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A look back at Hogtown’s history to see how we got here

Book review: ‘Toronto: Biography of a City’


 
The puritanical city required three closely fought referenda over seven years in the 1890s before the streetcars could run on Sundays.  (Library and Archives Canada/PA-171131)

The puritanical city required three closely fought referenda over seven years in the 1890s before the streetcars could run on Sundays.
(Library and Archives Canada/PA-171131)

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TORONTO: BIOGRAPHY OF A CITY

By Allan Levine

There are two overarching themes in Levine’s shrewd and lively account of two centuries of Toronto history. The first, never precisely spelled out, is that one of Canada’s great unifiers—a common loathing of Hogtown—is a peculiar form of self-hatred, given how quintessentially Canadian the city has been in its attitudes and development. The other can be summed up by “as it began, so it continues”: Toronto’s signature blend of mulish parochialism, both puritanical and entitlement-minded, and genuine openness to the outside world seems hard-wired. The city that required three closely fought referenda over seven years in the 1890s before the streetcars could run on Sundays is currently demanding an up-to-the-minute rapid-transit system that stops at every corner. Toronto’s saving grace—if that’s the right phrase—has always been the citizenry’s shared devotion to commerce: show us the money, and change will come. The same attitude that casually destroyed the city’s waterfront by handing it over to railways and highways has also been instrumental in allowing Toronto to adjust to massive changes in its very makeup with minimal trouble.

At least in recent years. Levine moves smartly through his account of Muddy York’s original elite, the Family Compact—in a section that reads, entertainingly for locals, like a portrayal of animated street names: Joseph Bloor meets William Jarvis meets John Strachan—to get to the city’s new powerbrokers of the 1840s. They were mostly Irish Protestant businessmen, organized within the Orange Order, who were in control in time to face Toronto’s first real influx of outsiders, Irish Catholic famine refugees. Between 1839 and 1864 there were 29 riots—either political or, more frequently, sectarian—involving the Orange lodges, a number that doesn’t include the semi-comical Circus Riot of 1855. (After visiting American circus clowns beat up some local Orangemen in a brothel, the city fire brigade—like the police, a bastion of the order—pulled down the Big Top while a mob burned the circus wagons.)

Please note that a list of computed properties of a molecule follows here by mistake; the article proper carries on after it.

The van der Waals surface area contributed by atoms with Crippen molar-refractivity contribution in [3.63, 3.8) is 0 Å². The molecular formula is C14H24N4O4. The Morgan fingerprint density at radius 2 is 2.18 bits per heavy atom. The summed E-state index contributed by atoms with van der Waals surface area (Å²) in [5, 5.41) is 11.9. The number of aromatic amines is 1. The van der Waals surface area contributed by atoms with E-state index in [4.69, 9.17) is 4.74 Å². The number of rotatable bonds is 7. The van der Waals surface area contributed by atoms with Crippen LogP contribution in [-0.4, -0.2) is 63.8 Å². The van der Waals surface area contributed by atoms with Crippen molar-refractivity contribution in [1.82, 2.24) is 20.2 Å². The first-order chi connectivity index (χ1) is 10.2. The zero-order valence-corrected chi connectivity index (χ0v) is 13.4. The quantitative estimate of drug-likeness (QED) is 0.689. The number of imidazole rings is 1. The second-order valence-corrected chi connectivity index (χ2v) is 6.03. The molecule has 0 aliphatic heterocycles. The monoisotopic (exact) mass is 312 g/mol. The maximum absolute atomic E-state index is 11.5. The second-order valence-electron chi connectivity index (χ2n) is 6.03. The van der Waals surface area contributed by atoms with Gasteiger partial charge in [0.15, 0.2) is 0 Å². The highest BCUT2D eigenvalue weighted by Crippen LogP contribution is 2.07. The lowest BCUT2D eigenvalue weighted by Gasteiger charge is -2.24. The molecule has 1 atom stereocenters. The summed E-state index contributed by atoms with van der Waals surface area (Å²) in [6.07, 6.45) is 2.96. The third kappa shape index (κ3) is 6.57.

Toronto’s established communities have always displayed what Levine calls “a righteous mood” toward newcomers. Even as religious divisions slowly dissipated, the city’s black community (a presence from its earliest days) and later waves of immigrants, starting with Jews and Italians, faced the same dual response: welcomed for their labour (and, lately, their capital), disdained for their otherness. It parallels residents’ demand for village-level services in a “world-class” city, part of Toronto’s endless dogfight about whether it should aim to be a global urban centre or a gigantic small town. For all the crack-smoking novelty of the Rob Ford years, Levine concludes, they are just another chapter.


 

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